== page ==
A sailing adventure in the Whitsundays was the highlight of rachael smith’s trip to Queensland.
The east coast of Australia is beautiful, especially after fifty-six days of drinking. I would never be able to handle that much booze in England, but here in the sun, I managed it quite nicely. Except I was starting to feel a little worn out. So my three Irish travelling companions and I booked ourselves into a sailing adventure on the Whitsundays.
The Pegasus is a graceful sailing ketch, 30 years old yet freshly painted in white and blue, and with a pirate flag dancing proudly atop the mast. The ship is operated by a crazy young couple, who talked lovingly about their boat. The ‘rules and the tools’ – normally a boring speech – was made interesting by their enthusiasm. Then the Pegasus slid sedately out of the bay.
On the trip over to the islands we were briefed on diving. We were all diving virgins but the instructor said he would take it easy on us. The islands were amazing – jutting rocks and alpine trees, no palm trees in site – turquoise waters, swirling sandbars and coral. It was like an adventure playground, the perfect place to lose your cherry.
We spent hours in the water, bubbles everywhere and breathing like Darth Vader, weaving like driftwood unable to balance but loving every second.
Hot showers greeted us, then tea, coffee and home-made cakes in the saloon. Soon the setting sun drew us upstairs to admire the orange light. We sailed from Blue Pearl Bay to Langford Spit, a sandbar about a kilometre long and only exposed at low tide. We arrived at the beach as the tide was coming up. We drank ice cold beer and the boys started a game of cricket.
Whitehaven Beach was our destination the next day. In the morning the sails caught the breeze and we cut powerfully through the water, bouncing merrily to the ocean’s beat.
Whitehaven was as glorious as expected. The sand was so fine and pure you felt you could slip right through it. The water was so clear and warm you felt you were in a bath. Lots of other people were at the beach, but after two hours they started to dwindle. We were left to watch the miracle of tidal change. The water trickled out and bubbled like a spa through the pores in the sand, exposing secret sandbars, the shallowness of the water creating an artist’s blend of blues.
The hostess was an amazing cook. Everything was freshly made on the boat: chocolate cakes, crisp salads, hot pastas. On the first night we had dined on steak, mashed potatoes and fresh vegetables. On the second night we had a roast dinner which was as good as mum’s. Everyone loved it, especially after a staple diet of noodles.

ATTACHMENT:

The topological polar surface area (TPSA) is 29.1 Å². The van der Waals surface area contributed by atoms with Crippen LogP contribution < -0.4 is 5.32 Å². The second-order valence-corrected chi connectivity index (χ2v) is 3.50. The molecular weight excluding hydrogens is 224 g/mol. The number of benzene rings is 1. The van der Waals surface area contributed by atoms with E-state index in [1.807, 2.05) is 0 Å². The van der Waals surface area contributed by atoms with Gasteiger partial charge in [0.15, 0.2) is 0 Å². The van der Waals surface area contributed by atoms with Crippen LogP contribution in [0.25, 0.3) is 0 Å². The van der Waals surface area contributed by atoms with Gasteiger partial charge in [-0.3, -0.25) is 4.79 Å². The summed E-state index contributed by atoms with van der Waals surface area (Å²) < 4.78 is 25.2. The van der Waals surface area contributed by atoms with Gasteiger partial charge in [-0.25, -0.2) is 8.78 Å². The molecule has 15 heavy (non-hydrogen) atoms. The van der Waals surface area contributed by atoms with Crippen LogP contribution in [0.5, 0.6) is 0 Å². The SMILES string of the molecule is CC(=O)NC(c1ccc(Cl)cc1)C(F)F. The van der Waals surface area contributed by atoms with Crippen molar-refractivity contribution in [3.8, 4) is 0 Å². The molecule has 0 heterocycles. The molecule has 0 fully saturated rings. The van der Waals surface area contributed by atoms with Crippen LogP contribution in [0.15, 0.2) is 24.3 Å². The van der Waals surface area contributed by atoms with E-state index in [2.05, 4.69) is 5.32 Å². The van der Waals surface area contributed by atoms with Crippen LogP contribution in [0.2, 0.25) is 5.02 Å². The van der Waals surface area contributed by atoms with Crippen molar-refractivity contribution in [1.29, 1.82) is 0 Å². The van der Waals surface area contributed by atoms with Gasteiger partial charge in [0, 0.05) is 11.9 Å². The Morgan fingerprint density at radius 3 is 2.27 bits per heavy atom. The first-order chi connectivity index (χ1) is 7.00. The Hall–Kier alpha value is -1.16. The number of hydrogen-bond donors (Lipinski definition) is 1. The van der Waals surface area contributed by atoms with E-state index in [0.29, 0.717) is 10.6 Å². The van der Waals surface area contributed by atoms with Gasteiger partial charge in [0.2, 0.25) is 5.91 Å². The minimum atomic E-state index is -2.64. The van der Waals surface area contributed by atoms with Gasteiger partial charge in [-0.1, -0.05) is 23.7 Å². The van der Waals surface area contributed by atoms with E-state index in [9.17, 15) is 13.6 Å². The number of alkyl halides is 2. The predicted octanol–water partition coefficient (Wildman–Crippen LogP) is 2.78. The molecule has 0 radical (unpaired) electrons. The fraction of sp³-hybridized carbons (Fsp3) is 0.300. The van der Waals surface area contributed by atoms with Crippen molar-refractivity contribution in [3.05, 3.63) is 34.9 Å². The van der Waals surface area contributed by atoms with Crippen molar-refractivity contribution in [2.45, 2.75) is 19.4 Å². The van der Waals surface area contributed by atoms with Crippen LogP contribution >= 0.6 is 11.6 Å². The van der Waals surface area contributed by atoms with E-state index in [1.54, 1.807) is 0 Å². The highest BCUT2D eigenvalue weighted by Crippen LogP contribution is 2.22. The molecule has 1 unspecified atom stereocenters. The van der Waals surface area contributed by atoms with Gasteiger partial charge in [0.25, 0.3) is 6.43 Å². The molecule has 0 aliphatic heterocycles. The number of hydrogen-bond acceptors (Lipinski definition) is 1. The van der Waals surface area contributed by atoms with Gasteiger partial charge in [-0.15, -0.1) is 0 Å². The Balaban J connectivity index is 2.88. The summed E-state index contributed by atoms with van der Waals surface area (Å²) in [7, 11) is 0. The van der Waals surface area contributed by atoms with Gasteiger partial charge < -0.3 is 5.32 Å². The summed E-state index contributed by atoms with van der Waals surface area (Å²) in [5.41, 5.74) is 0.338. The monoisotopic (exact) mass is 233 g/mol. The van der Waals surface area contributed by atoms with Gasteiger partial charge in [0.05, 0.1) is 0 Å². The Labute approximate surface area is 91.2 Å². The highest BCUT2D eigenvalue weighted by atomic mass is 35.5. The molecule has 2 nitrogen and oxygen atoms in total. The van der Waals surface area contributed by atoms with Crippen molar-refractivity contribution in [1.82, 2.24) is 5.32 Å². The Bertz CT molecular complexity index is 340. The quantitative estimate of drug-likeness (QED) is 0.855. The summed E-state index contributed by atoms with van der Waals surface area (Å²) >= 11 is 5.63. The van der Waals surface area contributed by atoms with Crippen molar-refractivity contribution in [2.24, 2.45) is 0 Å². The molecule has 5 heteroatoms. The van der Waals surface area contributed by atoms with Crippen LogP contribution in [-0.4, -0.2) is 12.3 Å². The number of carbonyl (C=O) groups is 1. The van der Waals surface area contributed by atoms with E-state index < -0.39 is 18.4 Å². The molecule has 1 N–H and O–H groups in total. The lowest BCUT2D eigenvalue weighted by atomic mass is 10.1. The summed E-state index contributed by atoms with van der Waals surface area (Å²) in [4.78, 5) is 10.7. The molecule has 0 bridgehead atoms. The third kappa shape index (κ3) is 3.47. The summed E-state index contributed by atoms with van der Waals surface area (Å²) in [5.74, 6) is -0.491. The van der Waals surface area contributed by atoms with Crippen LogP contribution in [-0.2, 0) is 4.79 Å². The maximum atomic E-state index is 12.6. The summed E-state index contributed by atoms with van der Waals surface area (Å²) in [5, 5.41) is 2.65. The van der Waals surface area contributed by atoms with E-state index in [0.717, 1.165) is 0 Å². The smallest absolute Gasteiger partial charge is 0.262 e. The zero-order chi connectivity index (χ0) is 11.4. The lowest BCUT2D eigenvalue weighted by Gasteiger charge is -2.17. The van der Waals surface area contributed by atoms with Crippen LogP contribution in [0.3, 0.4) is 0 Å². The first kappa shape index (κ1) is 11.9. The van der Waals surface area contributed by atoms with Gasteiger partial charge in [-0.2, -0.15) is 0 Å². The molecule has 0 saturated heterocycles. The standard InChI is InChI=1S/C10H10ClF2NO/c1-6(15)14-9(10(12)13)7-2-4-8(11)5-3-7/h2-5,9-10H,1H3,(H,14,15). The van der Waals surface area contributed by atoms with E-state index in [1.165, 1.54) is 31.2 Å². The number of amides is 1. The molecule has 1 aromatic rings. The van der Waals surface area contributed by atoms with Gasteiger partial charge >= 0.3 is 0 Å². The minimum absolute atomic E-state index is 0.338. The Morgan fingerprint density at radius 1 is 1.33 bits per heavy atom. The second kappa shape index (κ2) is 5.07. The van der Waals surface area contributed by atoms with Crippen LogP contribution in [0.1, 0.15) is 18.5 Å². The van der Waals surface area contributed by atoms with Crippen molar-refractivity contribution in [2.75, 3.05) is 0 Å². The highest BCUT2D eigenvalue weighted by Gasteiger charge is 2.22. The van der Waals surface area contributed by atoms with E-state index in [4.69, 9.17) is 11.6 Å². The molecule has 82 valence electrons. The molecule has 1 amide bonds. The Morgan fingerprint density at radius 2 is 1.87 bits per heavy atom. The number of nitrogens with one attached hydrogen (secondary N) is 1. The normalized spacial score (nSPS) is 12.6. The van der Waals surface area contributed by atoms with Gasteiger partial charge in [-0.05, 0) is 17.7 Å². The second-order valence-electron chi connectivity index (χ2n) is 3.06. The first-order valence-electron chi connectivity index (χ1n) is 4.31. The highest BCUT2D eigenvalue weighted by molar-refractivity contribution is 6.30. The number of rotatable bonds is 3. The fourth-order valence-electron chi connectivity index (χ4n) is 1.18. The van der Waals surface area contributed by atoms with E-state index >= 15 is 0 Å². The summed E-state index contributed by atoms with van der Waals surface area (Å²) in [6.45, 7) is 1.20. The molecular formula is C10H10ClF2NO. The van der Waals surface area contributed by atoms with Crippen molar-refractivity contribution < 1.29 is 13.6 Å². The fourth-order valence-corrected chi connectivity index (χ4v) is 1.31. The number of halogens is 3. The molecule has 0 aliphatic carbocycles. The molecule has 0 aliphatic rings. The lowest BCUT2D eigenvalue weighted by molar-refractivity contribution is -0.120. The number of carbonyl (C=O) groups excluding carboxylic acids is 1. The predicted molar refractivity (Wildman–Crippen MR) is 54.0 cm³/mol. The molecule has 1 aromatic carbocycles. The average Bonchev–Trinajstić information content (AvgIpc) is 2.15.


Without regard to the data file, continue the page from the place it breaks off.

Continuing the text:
We sat, refuelled but bloated. Suddenly the diving instructor appeared wearing a pirate hat and a hook on his arm. “Tonight is the Pegasus Pirate Party,” he said, smiling. The lamps were turned off, the music was turned up and disco lights filled the room. Everyone jumped to the challenge, the mood changed from bloated to blasted. The craziness of fancy dress encouraged even the quietest among us to get involved. We played drinking games and a pot of ‘Smasher’ took centre stage. We tipped a contribution into a pot and the hostess mixed it up, then everyone helped themselves.
Up on the deck some people had gathered to feed the colourful fish which had surrounded our boat. We were reminded of our proximity to nature, and how nice it was to be cocooned and happily drunk on the boat. Stars sprinkled the sky, the silence of the boat and its remoteness meant we felt like they were jumping out at you, close enough to touch.
When we woke up the next day we were already moving under full sail. Breakfast was waiting for us on the table and the soft voice of Dido floated through the air. “These guys really know how to create an atmosphere,” said one of the Paddies, blowing the steam off his cup of coffee. It was nice to breathe in the fresh morning scent of the sea.
We were heading to South Molle Island for a day of pampering. You can sunbath by the pool, laze in the spa, or sip a cocktail, play golf, complete the treasure hunt, or go on a bushwalk. Lunch is a BBQ on the jetty, then you can get massages or try a water sport. I felt so pampered by the end of the trip that I felt like a celebrity.